In contrast, the newly developed methodology can provide results within 60 minutes. Therefore, applying the high-resolution OrbitrapTM mass spectrometer to accurately and rapidly identify C. auris clades is an attractive alternative to conventional platforms.

Journal reference:

Jamalian, A. et al. (2023) "Fast and Accurate Identification of Candida auris by High Resolution Mass Spectrometry", Journal of Fungi, 9(2), p. 267. doi: 10.3390/jof9020267, https://www.mdpi.com/2309-608X/9/2/267

Source: News-Medical.Net 

Finger-Prick Test Developed for Trichomonas vaginalis

A quick, affordable diagnostic test developed by a Washington State University researcher may help curb one of the most prevalent but least discussed sexually transmitted infections.

More common than chlamydia or gonorrhea, Trichomonas vaginalis, also known as trich, causes no symptoms in about 70% of those infected. Even when asymptomatic, trich is linked to a host of bad health outcomes, including increased susceptibility to HIV, prostate cancer in men and infertility and pregnancy complications in women.

Trich is easily curable with a drug called metronidazole, if diagnosed, and WSU researcher John Alderete has been working for years to improve testing and make it more accessible. His latest development, detailed in the journal Pathogens, is a new finger-prick test that delivers results in five minutes and can be produced for under $20.

“We know a lot about the biology of this organism,” said Alderete, the study lead author and professor in WSU’s School of Molecular Biosciences. “There probably will never be a vaccine for trich simply because the organism is well equipped to evade our immune responses. But I’d argue we don’t need a vaccine. We just need to diagnose people, and once diagnosed, they can be cured.”

Currently trich is often only diagnosed when symptoms are present, which can include genital itchiness and a burning sensation during urination. The tests in use now are focused on diagnosing women and involve a vaginal swab. It takes time to get results, and the tests require trained personnel as well as specialized equipment. Other methods recently approved by the Food and Drug Administration also have similar limitations.

As detailed in this study, the new test requires only a drop of blood to detect an antibody specific to trich. Alderete previously identified this biomarker, an alpha-actinin protein unique to this organism named ACT::SOE3 in earlier research. Both men and women make the antibody when they are infected.

Alderete, working with co-author Hermes Chan from the company MedMira, used the diagnostic platform of the company for his finger-prick test to detect for antibody to the target protein. Similar to COVID‑19 and pregnancy tests, the results are displayed in a window with a dot appearing if the antibody is present, indicating infection. It is a point-of-care diagnostic test meaning positive results lead to immediate treatment and cure of a person. The test does not require specialized training and equipment to administer.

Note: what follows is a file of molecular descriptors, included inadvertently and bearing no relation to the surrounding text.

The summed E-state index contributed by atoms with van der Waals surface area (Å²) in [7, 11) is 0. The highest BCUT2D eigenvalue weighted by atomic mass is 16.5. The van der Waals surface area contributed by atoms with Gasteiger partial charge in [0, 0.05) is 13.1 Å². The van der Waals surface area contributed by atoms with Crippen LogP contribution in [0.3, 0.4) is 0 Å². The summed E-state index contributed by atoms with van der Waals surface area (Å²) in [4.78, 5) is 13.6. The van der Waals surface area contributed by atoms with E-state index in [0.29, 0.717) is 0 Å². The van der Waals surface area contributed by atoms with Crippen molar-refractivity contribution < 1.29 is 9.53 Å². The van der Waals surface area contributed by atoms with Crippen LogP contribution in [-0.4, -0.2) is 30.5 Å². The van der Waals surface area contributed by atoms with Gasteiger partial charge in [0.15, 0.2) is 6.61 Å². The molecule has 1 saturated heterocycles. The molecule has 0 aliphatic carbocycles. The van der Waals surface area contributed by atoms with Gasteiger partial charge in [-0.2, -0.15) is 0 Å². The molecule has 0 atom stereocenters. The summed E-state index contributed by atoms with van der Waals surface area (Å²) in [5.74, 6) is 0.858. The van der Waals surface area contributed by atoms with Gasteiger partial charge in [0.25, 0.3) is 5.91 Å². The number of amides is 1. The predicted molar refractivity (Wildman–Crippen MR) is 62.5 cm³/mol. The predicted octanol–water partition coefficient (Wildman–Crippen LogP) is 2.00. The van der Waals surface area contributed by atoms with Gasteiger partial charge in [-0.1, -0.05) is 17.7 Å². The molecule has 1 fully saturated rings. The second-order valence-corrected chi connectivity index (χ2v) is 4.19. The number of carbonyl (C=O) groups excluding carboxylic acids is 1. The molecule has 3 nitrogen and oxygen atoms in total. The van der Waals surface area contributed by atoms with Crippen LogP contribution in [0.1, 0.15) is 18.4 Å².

The goal was to meet World Health Organization “ASSURED” standards for disease detection, which stands for affordable, sensitive, specific, user-friendly, rapid and robust, equipment-free and deliverable to end users. Since trich is a world-wide problem with an estimated 156 million new cases each year, Alderete hopes the test can ultimately be used in many low-resource countries, particularly in places like Africa where trich is suspected to be a contributing factor in the spread of HIV.  

The test can also have many benefits in the U.S. as well. Alderete estimated there are more than 9.2 million cases annually based on incidence rates and census data. One study found that 50% of pregnant women had persistent undiagnosed infections — a significant concern since trich is associated with pre‑term membrane rupture, preterm birth and low infant birth weight.

The first step is to make more people aware of the problem, Alderete said.

“Trich is the most common STI you’ve probably never heard of,” he said. “This STI may be the most neglected among the other curable STIs. We just have not done a good job in medicine to educate people. One of the major problems is that most people are asymptomatic. In other words, you may have it, but you don’t know you have it until you have a really bad problem.”

Patent protection on the new development is in process.

Tuesday, March 21, 2023

Wayne State Researchers Develop New Technology to Easily Detect Active TB

A team of faculty from Wayne State University has discovered new technology that will quickly and easily detect active Mycobacterium tuberculosis (TB) infection antibodies. Their work, “Discovery of Novel Transketolase Epitopes and the Development of IgG-Based Tuberculosis Serodiagnostics,” was published in a recent edition of Microbiology Spectrum, a journal published by the American Society for Microbiology. The team is led by Lobelia Samavati, M.D., professor in the Center for Molecular Medicine and Genetics in the School of Medicine. Samavati was joined by Jaya Talreja, Ph.D, and Changya Peng, research scientists in Wayne State’s Department of Internal Medicine.